Description of Program: The Water Wise Community program is a
water conservation program designed to assist area residents and businesses
in the Sierra Vista Sub-Watershed with good stewardship of our natural
resources. Water Wise provides educational outreach in the form of extension
bulletins; a phone "hotline" for questions; free on-site visits
called Water Audits; workshops; newspaper, radio and television information;
and community presentations.
The Water Wise Schools program is a curriculum-based educational water
conservation program targeting 5 district and 7 county grade schools (K-8).
The goal is to assist teachers in incorporating water education in the
classroom while addressing the Arizona standards in Language Arts, Math
and Science. This has been accomplished through use of specific curriculum
materials and lesson plans developed by The University of Arizona Cochise
County Cooperative Extension faculty. An Instructional Specialist is available
for presentations in area classrooms. Water Wise Family Science Nights
have afforded parents the opportunity to learn with their children. A
Water Conservation Poster Contest is held in the spring and there are
plans for a Water Festival to coincide with Water Awareness Week and Earth
Water Wise and Energy Smart is a water and energy conservation program
on Fort Huachuca. Ongoing programs include residential landscaping consultations,
school presentations (K-8), Self-Help Briefings, Water Wise Demonstration
Projects, self-guided tours of xeriscaped demonstration areas, public
speaking, displays at special events, educational bulletins and a phone
hotline for questions.
The Plant Sciences Center is a native plant salvage and revegetation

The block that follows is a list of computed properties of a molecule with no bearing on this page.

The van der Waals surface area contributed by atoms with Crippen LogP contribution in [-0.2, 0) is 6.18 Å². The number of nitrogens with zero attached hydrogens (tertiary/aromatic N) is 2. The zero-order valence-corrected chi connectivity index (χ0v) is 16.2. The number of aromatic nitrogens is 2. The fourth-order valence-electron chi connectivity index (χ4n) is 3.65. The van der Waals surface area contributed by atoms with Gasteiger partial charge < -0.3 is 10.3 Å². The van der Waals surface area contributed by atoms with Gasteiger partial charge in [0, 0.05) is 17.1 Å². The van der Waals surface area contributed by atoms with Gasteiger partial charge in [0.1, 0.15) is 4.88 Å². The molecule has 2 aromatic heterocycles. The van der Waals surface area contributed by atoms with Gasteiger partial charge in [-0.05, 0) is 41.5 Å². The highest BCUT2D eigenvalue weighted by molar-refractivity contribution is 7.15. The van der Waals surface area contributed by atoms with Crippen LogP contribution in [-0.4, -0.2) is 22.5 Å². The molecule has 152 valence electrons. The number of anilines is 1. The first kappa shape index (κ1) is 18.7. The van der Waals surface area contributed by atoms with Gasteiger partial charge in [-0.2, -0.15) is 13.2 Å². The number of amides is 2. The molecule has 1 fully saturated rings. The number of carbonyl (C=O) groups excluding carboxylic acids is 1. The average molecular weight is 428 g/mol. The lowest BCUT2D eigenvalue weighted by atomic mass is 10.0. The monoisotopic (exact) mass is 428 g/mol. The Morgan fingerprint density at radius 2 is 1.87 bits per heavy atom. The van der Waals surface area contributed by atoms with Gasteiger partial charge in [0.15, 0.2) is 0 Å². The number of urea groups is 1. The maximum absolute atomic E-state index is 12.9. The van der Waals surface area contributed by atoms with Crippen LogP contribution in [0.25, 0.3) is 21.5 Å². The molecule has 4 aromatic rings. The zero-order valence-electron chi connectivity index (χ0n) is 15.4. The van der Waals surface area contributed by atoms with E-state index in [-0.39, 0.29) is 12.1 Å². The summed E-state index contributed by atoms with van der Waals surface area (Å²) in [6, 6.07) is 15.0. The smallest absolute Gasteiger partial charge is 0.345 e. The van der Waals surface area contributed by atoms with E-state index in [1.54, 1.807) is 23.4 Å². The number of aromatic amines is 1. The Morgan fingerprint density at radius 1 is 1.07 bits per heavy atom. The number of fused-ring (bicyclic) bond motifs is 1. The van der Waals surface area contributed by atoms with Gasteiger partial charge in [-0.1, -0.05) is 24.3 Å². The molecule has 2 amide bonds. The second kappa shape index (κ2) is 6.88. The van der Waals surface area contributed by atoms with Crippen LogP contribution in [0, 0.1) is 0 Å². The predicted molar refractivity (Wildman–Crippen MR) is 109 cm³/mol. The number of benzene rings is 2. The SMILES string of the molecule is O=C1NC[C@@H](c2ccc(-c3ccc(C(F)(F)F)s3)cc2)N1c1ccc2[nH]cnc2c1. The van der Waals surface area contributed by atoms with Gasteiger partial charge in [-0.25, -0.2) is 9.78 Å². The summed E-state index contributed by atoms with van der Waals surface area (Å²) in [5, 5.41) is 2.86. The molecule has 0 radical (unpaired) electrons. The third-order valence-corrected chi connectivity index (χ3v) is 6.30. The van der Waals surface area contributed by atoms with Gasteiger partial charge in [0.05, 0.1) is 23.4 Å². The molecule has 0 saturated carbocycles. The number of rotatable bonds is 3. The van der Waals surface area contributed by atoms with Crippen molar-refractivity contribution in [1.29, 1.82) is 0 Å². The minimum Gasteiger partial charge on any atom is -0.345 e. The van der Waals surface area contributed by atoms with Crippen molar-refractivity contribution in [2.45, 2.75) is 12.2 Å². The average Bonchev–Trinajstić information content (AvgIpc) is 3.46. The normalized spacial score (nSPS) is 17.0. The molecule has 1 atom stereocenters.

facility for locally displaced native plants due to development pressures.
Audience: The Water Wise programs serve all communities within
the Sierra Vista sub-watershed; Whetstone, Tombstone, Huachuca City, Bisbee,
St. David, Naco, Sierra Vista, Hereford, Palominas and the military community,
including soldiers and civilians working at Fort Huachuca. The various
programs include educational opportunities for adults and youth.
Current Status: The Water Wise programs currently employ ones
full time educator and four part-time educators. Three agents provide
oversight to the programs and develop materials for the programs. The
Water Wise programs are on a year-to year funding basis.
Impacts: Water Wise Community: No public figures for water conservation
are available, as the water companies are all privately owned. One of
the largest companies has reported continual declines per meter in water
use since 1996, one year after the implementation of the program. A recent
survey of auditees indicated that approximately 90% adopted some kind
of water conservation measures due to the on-site visit. Water is a very
visible issue with the continued growth in the area and the desire to
maintain the quality of our current ecosystems.
Water Wise Schools: In the first year of operation (1999-2000), twelve
of the thirteen targeted district and county schools have participated
in the water conservation program with requests for classroom presentations
or to co-sponsor a Family Science Night. The program's resources are most
used during April and May when standardized testing is completed. Comments,
letters and cards have been positive from principals, teachers and students.
The local newspapers have supported the program with feature stories and
Water Wise and Energy Smart: Since military families do not pay utility
bills, measurable impacts are difficult to assess. The number of people
requesting low-flow fixtures and low water use landscape audits has increased
due to the implementation of the self-help orientation briefings. School